The solution: courageous conversations, historic vs future value and fast action.

3. Their staff doesn’t do what they want, how they want. Usually because they haven’t been told. Or have been told excessively.
The solution: company purpose, personal ambition, responsibility and accountability

4. Their potential is greater than their success. Because they don’t understand their value. Or can’t articulate it.
The solution: a walk in the customer’s shoes and a single line without the use of the word ‘and’.

5. They keep having the same conversations. Proving that the first sign of insanity is repeating the same behavior and expecting a different outcome.
The solution: Plan The Last Day First®. A practice that focuses on where you want to end up. Analyzes where you are. And connects the two points.


We are regularly hired to resolve partnership issues.

Having managed an ownership structure of seven partners ourselves, it’s an area we understand practically and emotionally. Two components that play heavily in every case.

Partnerships are formed at times of hope and expectation. Too often they end in discord and angst.

There is no reason they should.

Partnerships focus too much on the benefits of working together. And too little on the needs of each individual.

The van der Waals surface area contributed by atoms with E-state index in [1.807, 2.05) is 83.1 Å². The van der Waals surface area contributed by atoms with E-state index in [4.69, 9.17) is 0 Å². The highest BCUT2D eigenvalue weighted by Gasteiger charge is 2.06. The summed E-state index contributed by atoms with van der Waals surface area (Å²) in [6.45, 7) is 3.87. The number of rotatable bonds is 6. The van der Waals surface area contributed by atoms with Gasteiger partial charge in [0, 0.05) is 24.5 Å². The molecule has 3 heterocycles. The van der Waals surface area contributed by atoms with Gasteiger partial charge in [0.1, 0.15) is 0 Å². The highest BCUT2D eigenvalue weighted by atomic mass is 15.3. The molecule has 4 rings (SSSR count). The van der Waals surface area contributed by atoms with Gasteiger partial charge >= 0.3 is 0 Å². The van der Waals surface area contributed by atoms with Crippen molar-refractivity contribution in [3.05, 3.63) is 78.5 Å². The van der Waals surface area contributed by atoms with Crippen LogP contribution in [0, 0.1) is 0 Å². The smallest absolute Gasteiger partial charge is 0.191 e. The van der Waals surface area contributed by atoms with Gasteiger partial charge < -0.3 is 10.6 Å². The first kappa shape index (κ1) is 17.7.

Only by planning for your differences, can you build a partnership that ends as well as it begins.

Courageous Conversations

At the heart of the problems faced by many companies, is that the owner has so far avoided a Courageous Conversation.

Instead of identifying and exposing what's really going on, owners resort to analyzing the company's strategy, a debate that is often substituted as an alternative to confronting two primary questions.

Am I still in love with this business? What am I trying to achieve?

Entrepreneurs build extraordinary businesses when their talents meet their passion. When their passion fades, the business suffers.

Unless it has been built to thrive without them.

Most are not.

And when owners bury the real issues - consciously or sub-consciously - the interests of the company, its staff and ultimately the owners themselves are seriously damaged. Often permanently.

The situation is complicated a hundred-fold when a partnership is involved. Then, the absence of an exit strategy and an ownership transition plan becomes a noose from which many companies never escape.

A Courageous Conversation is needed when you see these conditions appear in combination:

  • A business without a clearly defined Purpose.

  • A partnership that used to work effortlessly but is now increasingly disjointed.

  • Employees taking sides.

Employees smell lack of ownership interest instinctively. And even if you’re kidding yourself, you won’t kid your employees for very long. In the absence of a company Purpose, great employees will stick around in this economy only long enough for the unemployment numbers to start falling.

Sometimes, a Courageous Conversation results in a genuine re-commitment by the owners to the business. Madonna Badger of Badger and Partners and Jerry Solomon of Epoch Media talk about this on our website.